I think that judging can be educational. I appreciate being able to follow a judge’s thinking and rationale, whether I agree with the placements or not. With the above priorities and these thoughts in mind I began the task of sorting through eight groups of specials. After the individual examination I made a series of cuts eventually resulting in a final group which included the Awards of Merit winners, the top winners plus the Winners Dog and Winners Bitch. The dog winner was a charming and very poised junior puppy with beautiful head, eye and expression. He traveled with authority and took it all in stride. The bitch winner was a mature, moderate, beautifully colored blue with a pretty face and exceptional side gait that reinforced that there is beauty in motion.

From this group I eventually selected four dogs and four bitches for final consideration. I have never understood the “head or movement” or “pretty or sound” arguments, as if these virtues are mutually exclusive. These finalists were living proof that it is possible to have it all. To me, they were close to my mental template of breed type and are a credit to our breed, the standard, and their breeders.

This blue bitch had it all and it was her day. Her picture, with balance and symmetry, drew me to her immediately and she held up under closer examination. Her well-shaped head has detail and refinement and her expression is soft and feminine. Her movement was true coming and going and she covered ground easily from the side. She was truly the total package and an outstanding representative of our breed.

owned by Marty and Michelle Miller and Anne Power

Here was another eye-filling blue bitch with curvaceous body lines. It was no surprise that she covered ground smoothly with exceptional reach and drive. Her skull was lean and smooth with flat frontal bone and her dark eyes were properly set. Once again, here was proof that it is possible to have both movement and head quality.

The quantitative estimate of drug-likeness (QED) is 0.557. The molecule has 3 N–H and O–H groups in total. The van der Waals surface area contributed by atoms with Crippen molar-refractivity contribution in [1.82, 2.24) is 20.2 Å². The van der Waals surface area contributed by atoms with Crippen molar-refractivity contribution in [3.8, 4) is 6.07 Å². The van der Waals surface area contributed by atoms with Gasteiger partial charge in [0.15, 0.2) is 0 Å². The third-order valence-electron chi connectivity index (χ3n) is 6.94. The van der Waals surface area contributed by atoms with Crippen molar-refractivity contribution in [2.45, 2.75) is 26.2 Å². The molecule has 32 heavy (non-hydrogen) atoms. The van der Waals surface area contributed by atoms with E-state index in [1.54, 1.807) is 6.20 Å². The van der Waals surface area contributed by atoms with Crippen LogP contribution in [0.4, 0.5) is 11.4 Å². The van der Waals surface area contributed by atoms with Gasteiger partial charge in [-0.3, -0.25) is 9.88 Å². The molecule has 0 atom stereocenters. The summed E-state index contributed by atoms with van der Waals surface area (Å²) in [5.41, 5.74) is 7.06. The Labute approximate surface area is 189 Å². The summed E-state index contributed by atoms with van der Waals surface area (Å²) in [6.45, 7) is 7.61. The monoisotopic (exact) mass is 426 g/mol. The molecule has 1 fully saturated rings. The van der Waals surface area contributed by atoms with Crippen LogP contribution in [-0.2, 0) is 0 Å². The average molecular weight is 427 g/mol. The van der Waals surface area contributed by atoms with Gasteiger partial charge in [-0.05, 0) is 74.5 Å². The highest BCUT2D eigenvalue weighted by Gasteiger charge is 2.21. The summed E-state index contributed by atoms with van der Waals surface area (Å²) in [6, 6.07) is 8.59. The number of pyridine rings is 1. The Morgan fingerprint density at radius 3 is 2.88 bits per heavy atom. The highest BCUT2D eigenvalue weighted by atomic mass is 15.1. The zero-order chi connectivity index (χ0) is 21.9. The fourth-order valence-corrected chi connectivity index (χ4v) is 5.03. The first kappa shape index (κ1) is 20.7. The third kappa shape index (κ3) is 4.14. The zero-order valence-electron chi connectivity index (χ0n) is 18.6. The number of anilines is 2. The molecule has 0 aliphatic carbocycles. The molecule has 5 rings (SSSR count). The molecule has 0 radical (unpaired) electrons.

owned by Greg Speeks and Doug Mock

This sable bitch has what I call “quiet quality.” She wasn’t flashy or especially showy, she was just correct in so many ways. Her head is smooth and well shaped with pretty dark eyes, and her expression was soft. In motion her side gait was also “quiet” with beautiful reach and foot timing, giving meaning to the term “effortless.”

Owned by Linda Nicholas

This nine-year-old sable veteran was another stellar example of lasting quality. Her angulation and body lines were exceptional, resulting in a ground-covering side gait that belied her age. Her head was smooth to the touch with beautiful skull and eye quality.

owned by Cheryl Pike and Donna McCulloch

This masculine tri-color dog presented a picture of total balance that was truly eye filling. He has a smooth, round muzzle, nice eye shape and color, flat skull, good legs and feet, strong back, good prosternum and ribbing and was exceptional coming at me. He put it all together on the day and drew me in with his smiling expression.

Owned by Jennie Hynes and Rose Tomlin

This young dog is age appropriate and has an outstanding frame. His bodylines are correct, balanced and elegant, and his movement reflects this. His head is light and well detailed and he had expression to burn.

Owned by Kim Aston and Peter Culumovic

This quality sable dog excels in beautiful smooth muzzle, eye shape and color and moves well on the "go round." Unfortunately, on this day, he didn’t want to use his body or ears to show his outline or expression to best advantage.

Owned by Linda Nicholas

Time has been kind to this veteran dog and he was having quite the day. His overall appearance, with his rich stand-off sable coat, took me back to some of the old Sea Isle dogs. He was balanced in body and head, covered ground well, and his expression conveyed that he was having the time of his life.

After looking at the catalog I realized that there were some interesting relationships within the finalists. One of the dog finalists was the sire of one of the final bitches. One of final bitches was the granddam of one of the dog finalists. Quite remarkable in an entry of this size!

Thanks to Rita Von Pusch and Keith Kozakiewicz and all the members of the show committee for yet another great National. Bravo!

Thanks to my fellow judges, Gayle Eads and Barbara Wright, for sending me such nice winners. Great job!

Thanks to Marjorie Tuff and Marcia Bittner and their team for their long hours of work to keep the ring moving. They are truly the heartbeat of the show.

Thanks to all the exhibitors for their participation and good sportsmanship. Without you there would be no show.

And finally, kudos to the breeders for creating such beautiful and inspiring dogs. You are the future of our breed.